After three-plus unsuccessful seasons in West Lafayette, the Darrell Hazell era at Purdue came to an end on Sunday when the Boilermakers fired the former Ohio State wide receivers coach.
But just because Hazell didn’t work out well for Purdue doesn’t mean the Boilermakers should be shy about going back to the Buckeyes coaching tree. According to USA Today‘s Dan Wolken, every Ohio State assistant will be considered as a possible candidate.
Pretty much every assistant at Ohio State and some at Michigan are likely to be candidates for Purdue, I’m told.
— Dan Wolken (@DanWolken) October 16, 2016
It makes sense. Urban Meyer’s staff is currently the gold standard in the Big Ten, as the Buckeyes have amassed a 56-4 record in Meyer’s 4-1/2 seasons in Columbus. If Purdue’s plan is to find a way to no longer be the doormat for the rest of the league, why not get a coach from the top team in the conference?
Considering every Ohio State assistant, though? That might be a stretch. But if the Boilermakers are serious about hiring a coach currently located in Columbus, here are the three who make the most sense:
Ed Warinner, offensive coordinator / tight ends
Warinner spent four seasons in charge of the Buckeyes’ offensive line before taking over tight ends this season. He is also calling plays from the booth for the first time this season, his second as Meyer’s sole offensive coordinator. As such, Warinner’s name has come up in head coaching conversations before. In 2014, Fox Sports’ Bruce Feldman reported he interviewed for the opening at Kansas that ultimately went to David Beaty. A year earlier, Warinner interviewed for the head coaching job at Army, according to CBSSports’ Jeremy Fowler.
You’d be hard-pressed to find an offensive line coach with a more impressive resume than Warinner, who has developed Jack Mewhort, Corey Linsley, Andrew Norwell and Taylor Decker into NFL starters in his time at Ohio State. Warinner’s tenure as the Buckeyes’ offensive coordinator got off to a rough start a season ago, but since moving to coaching from the booth on game days at the end of the 2015 campaign, OSU’s offense, which currently ranks 12th nationally in 2016, has been one of college football’s best.
Having coached under Meyer at Ohio State and Brian Kelly at Notre Dame, Warinner possesses an impressive recruiting portfolio, which includes ties to the Northeast and Midwest. His lack of head-coaching experience could be a cause for concern, but at this point in his career, it’s clear he’s prepared to run a program on his own.
Luke Fickell, defensive coordinator / linebackers
Another longtime assistant who appears seasoned enough to become a head coach, Fickell brings with him a more polarizing tenure at his alma mater — where he has served as a coach in some capacity since 2002.
A one-time up-and-comer in the coaching ranks, Fickell’s reputation, fair or not, took a hit in 2011 when he served as the interim head coach in Ohio State’s 6-7 season after Jim Tressel’s resignation. After returning to defensive coordinator duties following Meyer’s arrival, two years of disappointing defenses followed for Fickell, making the 42-year-old a popular target for frustrated fans.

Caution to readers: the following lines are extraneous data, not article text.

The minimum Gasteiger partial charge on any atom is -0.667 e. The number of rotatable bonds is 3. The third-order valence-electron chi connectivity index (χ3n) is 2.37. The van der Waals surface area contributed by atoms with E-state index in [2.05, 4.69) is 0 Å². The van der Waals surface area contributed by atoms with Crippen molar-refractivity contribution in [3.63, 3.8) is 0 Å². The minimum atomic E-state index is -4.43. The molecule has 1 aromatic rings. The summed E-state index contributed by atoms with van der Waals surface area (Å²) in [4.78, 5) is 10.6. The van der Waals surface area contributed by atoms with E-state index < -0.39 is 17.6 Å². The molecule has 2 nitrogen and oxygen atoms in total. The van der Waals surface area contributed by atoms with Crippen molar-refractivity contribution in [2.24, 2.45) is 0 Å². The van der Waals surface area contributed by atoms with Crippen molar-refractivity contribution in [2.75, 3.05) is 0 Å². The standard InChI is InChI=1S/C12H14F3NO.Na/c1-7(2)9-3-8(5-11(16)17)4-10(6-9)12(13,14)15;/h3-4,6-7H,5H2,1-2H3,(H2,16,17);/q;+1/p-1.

But in the past 2-1/2 seasons, Ohio State’s defense has returned to its ‘Silver Bullets,’ form, currently ranking sixth nationally in 2016. And while Fickell has had help from co-defensive coordinators in that time, he’s ultimately the coach who has final say over the Buckeyes defense.
More than that, Fickell has become one of the top recruiters on the Ohio State staff, luring the likes of 5-star linebacker Raekwon McMillan and 4-star linebacker Jerome Baker to Columbus. Purdue could have concern over Fickell being originally groomed under Tressel — as Hazell was — but with five years of coaching alongside Meyer now under his belt, the former Ohio State nose guard’s most recent experience could be what matters most to the powers that be in West Lafayette.
Greg Schiano, Associate head coach / co-defensive coordinator
On multiple occasions, Meyer has let it be known that he typically asks for a two-year commitment from his assistant coaches to stay in Columbus,
First-year co-defensive coordinator Greg Schiano might be the exception.
“Truthfully as an assistant, it would have really been with only very few people,” Schiano said of his return to coaching this season. “Coach Meyer being at the head of the list.”
The reality is that Schiano isn’t only overqualified to be an assistant at the college level, but he might be in a position to land a head-coaching job at a place better than Purdue as early as this offseason. Before signing on with Meyer in Columbus, the former Rutgers and Tampa Bay Buccaneers head coach interviewed to be the head coach at Miami (Fla.) last December, according to Feldman.
With the way his two-year stint in the NFL ended, Schiano had some image repairing to do and thus far at Ohio State, he’s done just that. Furthermore, Schiano only signed a one-year deal with the Buckeyes, although he chalked that up to nothing more than “a business thing.”
Nevertheless, Schiano’s history as a program-builder at Rutgers speaks for itself. But outside of Meyer, there may not be a coach at Ohio State who would tougher to lure to West Lafayette than Schiano, who could find himself in high demand this offseason.